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SpremeCommander
01-15-2004, 09:31 PM
Landing direction heavily depends on wind direction. If you are approaching the field and heading into the wind, you do a straight-in approach (as long as traffic will allow this). If there is no wind a straight-in approach is also common. Real planes do "procedure-turn" landings like you describe, but not because they are unable to bleed off airspeed. In FB some type of turn is mandatory to bleed off airspeed. It seems to me that the FB flight model isn't as accurate as it could be in this regard...

TX-EcoDragon
01-16-2004, 10:28 AM
While I agreed that there isn't quite enough drag brought about by going to the landing configuration, once you get teh aircraft to pattern speeds it usually has pretty good bleed. (by pattern speeds I mean less than 250 kmh).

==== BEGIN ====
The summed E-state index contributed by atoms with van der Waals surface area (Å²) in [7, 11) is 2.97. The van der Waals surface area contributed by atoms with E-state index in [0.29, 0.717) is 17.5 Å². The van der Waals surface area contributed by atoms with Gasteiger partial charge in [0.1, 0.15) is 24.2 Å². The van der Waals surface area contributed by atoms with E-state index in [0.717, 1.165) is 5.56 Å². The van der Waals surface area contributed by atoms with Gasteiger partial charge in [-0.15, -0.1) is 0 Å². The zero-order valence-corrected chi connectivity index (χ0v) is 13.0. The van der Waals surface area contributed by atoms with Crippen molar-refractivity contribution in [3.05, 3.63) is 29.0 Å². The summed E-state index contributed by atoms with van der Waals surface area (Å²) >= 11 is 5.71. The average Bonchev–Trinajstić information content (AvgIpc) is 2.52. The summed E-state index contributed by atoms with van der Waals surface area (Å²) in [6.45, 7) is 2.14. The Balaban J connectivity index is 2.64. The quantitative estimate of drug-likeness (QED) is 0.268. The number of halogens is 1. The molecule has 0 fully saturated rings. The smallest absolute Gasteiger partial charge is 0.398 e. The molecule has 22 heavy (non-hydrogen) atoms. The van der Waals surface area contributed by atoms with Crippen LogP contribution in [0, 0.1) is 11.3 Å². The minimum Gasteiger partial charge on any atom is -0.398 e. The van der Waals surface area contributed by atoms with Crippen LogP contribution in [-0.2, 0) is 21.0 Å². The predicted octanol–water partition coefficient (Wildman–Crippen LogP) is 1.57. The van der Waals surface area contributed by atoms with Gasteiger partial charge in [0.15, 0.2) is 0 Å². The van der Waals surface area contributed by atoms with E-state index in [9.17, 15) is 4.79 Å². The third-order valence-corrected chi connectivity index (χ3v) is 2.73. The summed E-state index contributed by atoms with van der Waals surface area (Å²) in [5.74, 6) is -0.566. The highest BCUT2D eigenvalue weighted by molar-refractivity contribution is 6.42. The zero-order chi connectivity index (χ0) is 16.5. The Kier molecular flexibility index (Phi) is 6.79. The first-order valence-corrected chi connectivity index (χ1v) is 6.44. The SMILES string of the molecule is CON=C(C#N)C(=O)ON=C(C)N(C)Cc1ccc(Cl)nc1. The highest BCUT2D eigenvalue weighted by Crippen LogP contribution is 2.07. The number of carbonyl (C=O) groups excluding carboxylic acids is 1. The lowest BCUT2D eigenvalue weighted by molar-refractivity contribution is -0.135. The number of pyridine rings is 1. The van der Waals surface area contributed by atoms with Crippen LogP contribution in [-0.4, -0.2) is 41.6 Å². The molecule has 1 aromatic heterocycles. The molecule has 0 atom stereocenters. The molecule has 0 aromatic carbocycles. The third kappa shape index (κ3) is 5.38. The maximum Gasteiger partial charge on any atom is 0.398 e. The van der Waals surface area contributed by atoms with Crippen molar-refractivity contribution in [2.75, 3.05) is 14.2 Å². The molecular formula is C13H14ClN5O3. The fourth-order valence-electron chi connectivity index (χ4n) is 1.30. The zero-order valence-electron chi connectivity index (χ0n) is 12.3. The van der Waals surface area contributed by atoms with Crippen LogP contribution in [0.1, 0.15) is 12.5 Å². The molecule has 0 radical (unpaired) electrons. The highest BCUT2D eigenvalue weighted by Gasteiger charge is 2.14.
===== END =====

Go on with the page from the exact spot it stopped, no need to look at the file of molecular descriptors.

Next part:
I usually fly every approach in a deep forward slip, and often I will perform a break (in the p-39) or simply a spin or snap roll (in most other aircraft). While this may not be perfectly realistic, it is still fun!

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michapma
01-16-2004, 10:35 AM
SpremeCommander, I think EcoDragon has the idea here. I also find that the planes bleed energy too slowly, especially at high speeds. However, I have no problem getting on approach and find that at the proper approach speed I require a fair amount of power to hold the approach.

Two questions:

1. At what speed are you entering the approach? (Are we talking about dogfight server landings here?)